March 2017

Punxsutawney Phil is wrong more often than he is right, but I still heard a collective groan over the prospect of six more weeks of winter weather. We were all running out of places to pile snow. Cold weather can leave some members struggling to manage their energy use and the higher bill that results.

We cannot control the weather, or count on a groundhog’s forecast, but we can control our energy usage. Two very effective tools for managing energy usage are conservation and energy efficiency. Wells Rural Electric Company’s (WREC) informational materials and programs often link these two terms, but there are important differences.

Conservation is achieved when changes to our everyday actions, like adjusting the thermostat setting or only running full loads of laundry, reduces our energy usage and, therefore, your bill. A great resource for conservation strtegies is

Improvements in energy efficiency help reduce energy usage by utilizing devices that perform the same task with less energy. Purchasing and installing an Energy Star clothes washer provides clean clothes with less energy.

To further illustrate the difference, let’s consider lighting. Conservation would be remembering to turn the light off or opening blinds to replace electric light with sunlight. Energy efficiency would be installing a motion sensor switch so you don’t have to remember to shut the light off. You can also replace incandescent lightbulbs with high-efficiency LED’s.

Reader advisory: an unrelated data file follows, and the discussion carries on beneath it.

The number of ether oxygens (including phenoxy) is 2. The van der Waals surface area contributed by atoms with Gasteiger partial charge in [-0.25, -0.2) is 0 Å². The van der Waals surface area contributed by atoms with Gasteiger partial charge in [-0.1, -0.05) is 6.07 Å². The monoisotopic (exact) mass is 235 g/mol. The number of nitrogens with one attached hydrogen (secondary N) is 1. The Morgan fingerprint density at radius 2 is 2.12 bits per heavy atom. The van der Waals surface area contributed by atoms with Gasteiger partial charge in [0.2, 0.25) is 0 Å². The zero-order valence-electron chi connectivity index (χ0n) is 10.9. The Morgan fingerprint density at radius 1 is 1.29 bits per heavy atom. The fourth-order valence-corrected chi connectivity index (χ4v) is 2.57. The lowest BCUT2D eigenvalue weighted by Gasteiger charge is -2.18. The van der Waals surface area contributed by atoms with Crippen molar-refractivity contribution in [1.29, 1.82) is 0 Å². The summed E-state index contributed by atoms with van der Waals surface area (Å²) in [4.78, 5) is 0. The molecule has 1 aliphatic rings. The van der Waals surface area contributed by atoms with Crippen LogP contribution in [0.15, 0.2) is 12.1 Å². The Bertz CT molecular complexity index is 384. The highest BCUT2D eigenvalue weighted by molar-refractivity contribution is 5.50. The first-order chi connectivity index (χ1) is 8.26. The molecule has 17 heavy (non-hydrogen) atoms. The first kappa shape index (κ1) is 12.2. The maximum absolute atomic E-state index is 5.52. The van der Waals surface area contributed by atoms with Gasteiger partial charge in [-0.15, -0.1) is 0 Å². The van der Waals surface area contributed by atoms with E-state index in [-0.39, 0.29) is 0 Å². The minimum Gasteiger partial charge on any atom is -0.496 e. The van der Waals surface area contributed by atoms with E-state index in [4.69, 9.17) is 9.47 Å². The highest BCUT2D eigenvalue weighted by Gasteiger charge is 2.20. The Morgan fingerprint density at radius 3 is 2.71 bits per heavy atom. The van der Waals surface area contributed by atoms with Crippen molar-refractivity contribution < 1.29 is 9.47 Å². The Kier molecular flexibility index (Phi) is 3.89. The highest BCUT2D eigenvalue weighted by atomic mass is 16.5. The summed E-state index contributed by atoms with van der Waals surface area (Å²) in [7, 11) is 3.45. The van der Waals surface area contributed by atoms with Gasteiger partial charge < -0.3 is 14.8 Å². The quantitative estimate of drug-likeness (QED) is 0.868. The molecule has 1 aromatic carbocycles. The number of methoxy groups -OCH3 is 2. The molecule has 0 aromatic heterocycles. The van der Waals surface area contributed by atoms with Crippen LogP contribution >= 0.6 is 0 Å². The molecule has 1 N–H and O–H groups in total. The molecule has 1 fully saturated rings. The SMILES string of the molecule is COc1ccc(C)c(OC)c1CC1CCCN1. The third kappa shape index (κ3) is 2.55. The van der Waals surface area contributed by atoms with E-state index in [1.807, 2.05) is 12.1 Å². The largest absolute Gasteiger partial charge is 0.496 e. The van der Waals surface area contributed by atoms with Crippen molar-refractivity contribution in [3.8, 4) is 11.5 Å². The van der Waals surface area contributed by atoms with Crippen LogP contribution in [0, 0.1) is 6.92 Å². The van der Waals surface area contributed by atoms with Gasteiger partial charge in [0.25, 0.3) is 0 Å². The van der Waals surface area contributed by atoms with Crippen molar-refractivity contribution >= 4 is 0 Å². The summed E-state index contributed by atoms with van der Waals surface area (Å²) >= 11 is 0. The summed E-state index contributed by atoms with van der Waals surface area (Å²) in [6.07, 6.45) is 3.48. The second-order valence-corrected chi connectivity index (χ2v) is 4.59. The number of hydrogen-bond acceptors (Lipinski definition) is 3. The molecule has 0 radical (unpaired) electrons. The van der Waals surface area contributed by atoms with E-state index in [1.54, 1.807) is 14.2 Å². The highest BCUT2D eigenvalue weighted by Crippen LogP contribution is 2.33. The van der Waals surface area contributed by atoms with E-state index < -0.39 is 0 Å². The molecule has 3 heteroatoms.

Shop for energy efficient products locally. If you don’t find what you need, click the Conservation Central tab on for access to a broad range of energy-efficient lighting choices, water heaters, showerheads and smart power strips.

As the weather turns warmer, many of us will be starting projects outside. Most of WREC’s power lines are energized at 24,900 volts. If you are trimming trees, moving ladders or using tall equipment, look up and live! If you are digging, even something a simple as planting trees and shrubs, call 811.

It’s risky to make assumptions about the location of underground utilities. The depth of utility lines vary, and there may be multiple utilities in a common trench. Digging without calling can result in serious injuries to you and those around you. It can also disrupt service to an entire neighborhood and result in fines or repair costs. For safety’s sake, please call before you dig. It’s simple, easy, convenient and it’s the law.

Clay R. Fitch
Chief Executive Officer